Inmates are in control of some 60 percent of Mexico’s prisons, according to a report by the government human rights body, whose details help explain how some 130 inmates were able to escape from one facility earlier this month.
The 2011 report on Mexican prisons by the National Commission of Human Rights (CNDH) found that 60 percent of the country’s corrective facilities were under the control of criminal groups, El Informador reported.
Raul Plascencia, director of the CNDH, told a news conference that the prison system was going through a serious crisis, as Animal Politico reported.
The CNDH named 53 prisons as having the most serious degree of control by inmates. In these facilities, prison bosses charged personal protection fees, maintained prison cells, handled roll call, and controlled access to food and medical care. Some prisons housed small stores where inmates could buy “alcohol, weapons, drugs — even fighting cocks and messenger pigeons,” Cronica reported.
From 2010 to date 521 prisoners have escaped, in 14 separate incidents, and 352 prisoners have died in clashes.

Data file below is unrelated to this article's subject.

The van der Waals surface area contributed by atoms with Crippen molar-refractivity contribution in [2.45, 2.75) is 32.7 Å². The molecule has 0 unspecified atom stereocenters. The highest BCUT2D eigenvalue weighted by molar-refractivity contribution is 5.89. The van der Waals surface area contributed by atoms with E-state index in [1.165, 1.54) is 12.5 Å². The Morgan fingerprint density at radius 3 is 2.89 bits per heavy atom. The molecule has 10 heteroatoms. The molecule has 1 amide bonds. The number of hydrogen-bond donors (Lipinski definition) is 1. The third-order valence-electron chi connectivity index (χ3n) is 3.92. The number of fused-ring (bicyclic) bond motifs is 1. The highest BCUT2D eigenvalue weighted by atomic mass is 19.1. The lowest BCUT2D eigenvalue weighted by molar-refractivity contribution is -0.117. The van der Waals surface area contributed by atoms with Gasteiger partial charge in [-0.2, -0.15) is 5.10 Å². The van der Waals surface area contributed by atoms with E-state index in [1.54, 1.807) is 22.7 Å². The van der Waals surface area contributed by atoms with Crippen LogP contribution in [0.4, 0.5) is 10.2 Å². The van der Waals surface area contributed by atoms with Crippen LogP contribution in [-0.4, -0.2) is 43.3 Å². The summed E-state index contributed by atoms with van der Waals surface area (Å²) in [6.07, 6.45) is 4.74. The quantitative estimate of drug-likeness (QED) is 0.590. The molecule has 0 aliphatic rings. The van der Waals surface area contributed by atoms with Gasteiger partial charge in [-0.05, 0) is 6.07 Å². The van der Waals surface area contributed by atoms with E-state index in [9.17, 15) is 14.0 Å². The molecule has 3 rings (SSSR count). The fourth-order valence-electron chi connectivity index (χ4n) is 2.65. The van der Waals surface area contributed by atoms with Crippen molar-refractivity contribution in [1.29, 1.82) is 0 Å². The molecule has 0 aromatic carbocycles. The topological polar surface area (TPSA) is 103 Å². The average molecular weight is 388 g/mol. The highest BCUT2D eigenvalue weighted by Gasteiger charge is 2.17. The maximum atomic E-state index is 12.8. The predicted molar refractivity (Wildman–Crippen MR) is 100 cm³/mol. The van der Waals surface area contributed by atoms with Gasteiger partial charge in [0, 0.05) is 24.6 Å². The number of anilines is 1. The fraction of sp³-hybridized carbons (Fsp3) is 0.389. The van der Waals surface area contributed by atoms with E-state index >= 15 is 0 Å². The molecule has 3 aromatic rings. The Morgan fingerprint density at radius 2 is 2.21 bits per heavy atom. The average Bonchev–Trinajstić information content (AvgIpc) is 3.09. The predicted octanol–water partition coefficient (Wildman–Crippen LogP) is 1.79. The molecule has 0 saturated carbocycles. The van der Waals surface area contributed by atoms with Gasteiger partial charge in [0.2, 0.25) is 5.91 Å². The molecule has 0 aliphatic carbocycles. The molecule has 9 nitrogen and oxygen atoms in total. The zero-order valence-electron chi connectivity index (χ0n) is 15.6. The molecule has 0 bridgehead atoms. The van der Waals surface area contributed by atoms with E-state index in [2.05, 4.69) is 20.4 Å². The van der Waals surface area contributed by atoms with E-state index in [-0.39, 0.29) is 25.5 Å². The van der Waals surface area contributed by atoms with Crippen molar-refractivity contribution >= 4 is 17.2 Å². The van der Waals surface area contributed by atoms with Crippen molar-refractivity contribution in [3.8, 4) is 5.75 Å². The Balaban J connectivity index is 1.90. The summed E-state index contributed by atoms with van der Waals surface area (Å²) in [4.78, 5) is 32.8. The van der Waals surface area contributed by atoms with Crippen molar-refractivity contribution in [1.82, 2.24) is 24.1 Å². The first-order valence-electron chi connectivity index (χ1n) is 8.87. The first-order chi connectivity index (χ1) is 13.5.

The CNDH reported that there are currently 238,269 inmates in Mexico’s prison system, which has capacity for 189,397 — meaning that it is more than 25 percent overpopulated.
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The damning report helps explain how 131 inmates were able to escape earlier this month from Cereso prison in Piedras Negras, Coahuila. CNDH inspectors were reportedly unable to enter the facility because it was “ungovernable.”
The CNDH recommended decreasing the prisoner-guard ratio to one guard for every 10 inmates. In Cereso, for instance, the ratio was one to 70.
Plascencia said that in Cereso, prisoners held the keys to their cells and were able to move freely to all areas of the institution.
However, despite the chaos set out in the report, Mexico’s prisons are still in a better state than those in Venezuela, where gang bosses known as “pranes” are said to control 80 percent of the country’s prisons.